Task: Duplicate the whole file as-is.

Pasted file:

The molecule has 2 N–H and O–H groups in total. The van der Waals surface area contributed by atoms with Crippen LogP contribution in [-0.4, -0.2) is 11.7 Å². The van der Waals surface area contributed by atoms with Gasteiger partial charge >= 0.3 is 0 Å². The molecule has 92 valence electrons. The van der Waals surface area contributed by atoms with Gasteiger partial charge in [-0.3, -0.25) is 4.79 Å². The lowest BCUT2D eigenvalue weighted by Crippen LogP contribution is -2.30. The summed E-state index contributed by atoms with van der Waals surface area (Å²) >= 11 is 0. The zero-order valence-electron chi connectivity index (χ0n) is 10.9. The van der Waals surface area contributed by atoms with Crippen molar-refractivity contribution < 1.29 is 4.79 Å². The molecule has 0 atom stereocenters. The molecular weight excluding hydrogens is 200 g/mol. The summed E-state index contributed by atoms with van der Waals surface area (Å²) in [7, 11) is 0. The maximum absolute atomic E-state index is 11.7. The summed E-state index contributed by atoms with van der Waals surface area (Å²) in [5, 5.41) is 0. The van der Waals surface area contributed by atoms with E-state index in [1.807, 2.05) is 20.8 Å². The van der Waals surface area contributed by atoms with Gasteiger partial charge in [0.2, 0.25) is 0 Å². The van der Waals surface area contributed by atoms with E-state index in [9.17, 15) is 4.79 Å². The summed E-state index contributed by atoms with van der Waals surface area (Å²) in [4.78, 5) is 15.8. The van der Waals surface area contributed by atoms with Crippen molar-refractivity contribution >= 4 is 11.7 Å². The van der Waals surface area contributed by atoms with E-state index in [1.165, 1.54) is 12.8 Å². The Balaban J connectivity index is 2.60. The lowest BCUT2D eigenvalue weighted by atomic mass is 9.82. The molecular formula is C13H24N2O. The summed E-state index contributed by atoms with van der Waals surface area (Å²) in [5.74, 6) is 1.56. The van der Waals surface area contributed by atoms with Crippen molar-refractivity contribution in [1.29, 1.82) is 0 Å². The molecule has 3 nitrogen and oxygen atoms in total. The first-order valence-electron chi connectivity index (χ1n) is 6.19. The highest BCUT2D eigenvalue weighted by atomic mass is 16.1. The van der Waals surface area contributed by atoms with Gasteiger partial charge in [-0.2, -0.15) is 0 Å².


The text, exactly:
The molecule has 2 N–H and O–H groups in total. The van der Waals surface area contributed by atoms with Crippen LogP contribution in [-0.4, -0.2) is 11.7 Å². The van der Waals surface area contributed by atoms with Gasteiger partial charge >= 0.3 is 0 Å². The molecule has 92 valence electrons. The van der Waals surface area contributed by atoms with Gasteiger partial charge in [-0.3, -0.25) is 4.79 Å². The lowest BCUT2D eigenvalue weighted by Crippen LogP contribution is -2.30. The summed E-state index contributed by atoms with van der Waals surface area (Å²) >= 11 is 0. The zero-order valence-electron chi connectivity index (χ0n) is 10.9. The van der Waals surface area contributed by atoms with Crippen molar-refractivity contribution < 1.29 is 4.79 Å². The molecule has 0 atom stereocenters. The molecular weight excluding hydrogens is 200 g/mol. The summed E-state index contributed by atoms with van der Waals surface area (Å²) in [7, 11) is 0. The maximum absolute atomic E-state index is 11.7. The summed E-state index contributed by atoms with van der Waals surface area (Å²) in [5, 5.41) is 0. The van der Waals surface area contributed by atoms with E-state index in [1.807, 2.05) is 20.8 Å². The van der Waals surface area contributed by atoms with Gasteiger partial charge in [0.2, 0.25) is 0 Å². The van der Waals surface area contributed by atoms with E-state index in [9.17, 15) is 4.79 Å². The summed E-state index contributed by atoms with van der Waals surface area (Å²) in [4.78, 5) is 15.8. The van der Waals surface area contributed by atoms with Crippen molar-refractivity contribution >= 4 is 11.7 Å². The van der Waals surface area contributed by atoms with E-state index in [1.165, 1.54) is 12.8 Å². The Balaban J connectivity index is 2.60. The lowest BCUT2D eigenvalue weighted by atomic mass is 9.82. The molecular formula is C13H24N2O. The summed E-state index contributed by atoms with van der Waals surface area (Å²) in [5.74, 6) is 1.56. The van der Waals surface area contributed by atoms with Crippen molar-refractivity contribution in [1.29, 1.82) is 0 Å². The molecule has 3 nitrogen and oxygen atoms in total. The first-order valence-electron chi connectivity index (χ1n) is 6.19. The highest BCUT2D eigenvalue weighted by atomic mass is 16.1. The van der Waals surface area contributed by atoms with Gasteiger partial charge in [-0.2, -0.15) is 0 Å².